Line Spacing Effect and Determination of Optimum Spacing, Illustrated by Marmora, Ontario, Magnetic Anomaly
The airborne magnetometer data of the Marmora iron ore deposit at Marmora, Ontario, have 'been used as an example to show the mapped results obtained by the use of line spacings of from 1 mile to 14 mile. The maps are illustrative of the results which could be obtained from such line spacings for any type of geophysical survey, and they show the probability of 'missing' a feature of economy value if the line spacing is too coarse. The probability equations are given for the crossing of randomly oriented features whose maximum dimension is less than the spacing of the control lines for cilcular, elongate, and rectangular outlines. The equations are P = D/S; P = 2Lj ,.S; P = 2(L+W) / ,.S; P = A/ ,.S; P = (2L(S+T)-L2) j ,.ST; and P (D(S+T-,.D)) j ST, respectively; where P is the p:robability; D is the diameter; L is the length; W is the width; and Sand T are line spacings.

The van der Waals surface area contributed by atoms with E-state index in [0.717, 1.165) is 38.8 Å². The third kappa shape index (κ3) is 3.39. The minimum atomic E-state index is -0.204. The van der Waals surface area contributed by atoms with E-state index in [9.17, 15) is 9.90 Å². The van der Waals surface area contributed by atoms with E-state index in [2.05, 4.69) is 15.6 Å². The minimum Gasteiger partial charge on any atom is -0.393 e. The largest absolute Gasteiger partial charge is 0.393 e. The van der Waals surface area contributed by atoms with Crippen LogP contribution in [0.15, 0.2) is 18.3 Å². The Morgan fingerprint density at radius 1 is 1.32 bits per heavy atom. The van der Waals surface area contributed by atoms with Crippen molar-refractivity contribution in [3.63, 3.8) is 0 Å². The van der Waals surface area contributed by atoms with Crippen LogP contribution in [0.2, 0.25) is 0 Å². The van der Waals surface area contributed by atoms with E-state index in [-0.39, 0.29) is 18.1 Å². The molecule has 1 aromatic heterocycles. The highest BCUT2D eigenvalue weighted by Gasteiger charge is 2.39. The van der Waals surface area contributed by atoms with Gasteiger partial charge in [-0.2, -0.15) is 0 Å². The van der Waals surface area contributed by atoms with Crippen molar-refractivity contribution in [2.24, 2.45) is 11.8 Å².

Controls, Data, Geological Survey of Canada, iron ore, magnetite, magnetometer, Ore, Ores, Probability, Spacing, Structure, Survey, Surveys